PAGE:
For refcode 2003ApJ...593....1B: Please click here for ADS abstract
NED Abstract
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2003ApJ...593....1B
The Halo Occupation Distribution and the Physics of Galaxy Formation
Andreas A. Berlind, David H. Weinberg, Andrew J. Benson, Carlton M. Baugh,
Shaun Cole, Romeel Dave, Carlos S. Frenk, Adrian Jenkins, Neal Katz, and
Cedric G. Lacey
Abstract. The halo occupation distribution (HOD) describes the bias between
galaxies and dark matter by specifying (1) the probability P(NM) that a
halo of virial mass M contains N galaxies of a particular class and (2) the
relative spatial and velocity distributions of galaxies and dark matter
within halos. We calculate and compare the HODs predicted by a smoothed
particle hydrodynamics (SPH) simulation of a {LAMBDA}CDM cosmological model
(cold dark matter with a cosmological constant) and by a semianalytic
galaxy formation model applied to the same cosmology. Although the two
methods predict different galaxy mass functions, their HOD predictions for
samples of the same space density agree remarkably well. In a sample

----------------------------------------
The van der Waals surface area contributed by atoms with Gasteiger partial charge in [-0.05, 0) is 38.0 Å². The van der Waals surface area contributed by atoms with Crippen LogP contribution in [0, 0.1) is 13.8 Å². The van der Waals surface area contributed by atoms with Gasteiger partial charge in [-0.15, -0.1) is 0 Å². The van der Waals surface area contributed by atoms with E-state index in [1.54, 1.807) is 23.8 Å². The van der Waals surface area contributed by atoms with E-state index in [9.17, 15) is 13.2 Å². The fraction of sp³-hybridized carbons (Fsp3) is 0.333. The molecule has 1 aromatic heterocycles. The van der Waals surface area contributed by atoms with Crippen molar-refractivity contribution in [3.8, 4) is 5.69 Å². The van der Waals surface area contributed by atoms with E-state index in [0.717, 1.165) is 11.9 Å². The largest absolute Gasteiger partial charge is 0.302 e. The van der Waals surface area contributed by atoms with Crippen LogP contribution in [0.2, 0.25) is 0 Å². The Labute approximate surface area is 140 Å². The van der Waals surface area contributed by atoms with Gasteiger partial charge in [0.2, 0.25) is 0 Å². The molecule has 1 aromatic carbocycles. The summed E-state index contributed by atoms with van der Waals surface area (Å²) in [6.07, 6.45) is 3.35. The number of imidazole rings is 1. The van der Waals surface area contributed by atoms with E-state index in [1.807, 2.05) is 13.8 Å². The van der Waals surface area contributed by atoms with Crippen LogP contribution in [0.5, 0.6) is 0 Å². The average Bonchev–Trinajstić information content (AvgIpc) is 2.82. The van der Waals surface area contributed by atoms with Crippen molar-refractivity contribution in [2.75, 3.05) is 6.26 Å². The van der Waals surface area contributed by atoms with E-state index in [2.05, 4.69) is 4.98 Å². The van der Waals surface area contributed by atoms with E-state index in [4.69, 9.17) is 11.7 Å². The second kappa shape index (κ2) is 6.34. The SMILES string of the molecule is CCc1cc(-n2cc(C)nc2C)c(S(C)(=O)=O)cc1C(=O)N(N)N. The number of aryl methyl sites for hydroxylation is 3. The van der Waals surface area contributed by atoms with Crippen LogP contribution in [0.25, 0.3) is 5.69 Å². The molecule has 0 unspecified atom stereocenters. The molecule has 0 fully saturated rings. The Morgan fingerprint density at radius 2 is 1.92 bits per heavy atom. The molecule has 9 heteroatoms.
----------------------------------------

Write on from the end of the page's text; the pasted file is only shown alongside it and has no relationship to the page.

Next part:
defined by a baryonic mass threshold, the mean occupation function <N>_M_
exhibits a sharp cutoff at low halo masses, a slowly rising plateau in
which <N> climbs from 1 to 2 over nearly a decade in halo mass, and a more
steeply rising highoccupancy regime at high halo mass. In the
lowoccupancy regime, the factorial moments <N(N1)> and <N(N1)(N2)> are
well below the values of <N>^2^ and <N>^3^ expected for Poisson statistics,
with important consequences for the smallscale behavior of the two and
threepoint correlation functions. The HOD depends strongly on galaxy age,
with highmass halos populated mainly by old galaxies and lowmass halos by
young galaxies. The distribution of galaxies within SPH halos supports the
assumptions usually made in semianalytic calculations: the most massive
galaxy lies close to the halo center and moves near the halo's mean
velocity, while the remaining, satellite galaxies have the same radial
profile and velocity dispersion as the dark matter. The mean occupation at
fixed halo mass in the SPH simulation is independent of the halo's larger
scale environment, supporting both the merger tree approach of the
semianalytic method and the claim that the HOD provides a complete
statistical characterization of galaxy bias. We discuss the connections
between the predicted HODs and the galaxy formation physics incorporated in
the SPH and semianalytic approaches. These predictions offer useful
guidance to theoretical models of galaxy clustering, and they will be
tested empirically by ongoing analyses of galaxy redshift surveys. By
applying the HODs to a largevolume Nbody simulation, we show that both
methods predict slight departures from a powerlaw galaxy correlation
function, similar to features detected in recent observational analyses.
Keywords: Cosmology: Theory, Galaxies: Formation, Galaxies: Halos,
Cosmology: LargeScale Structure of Universe
Please click here for ADS abstract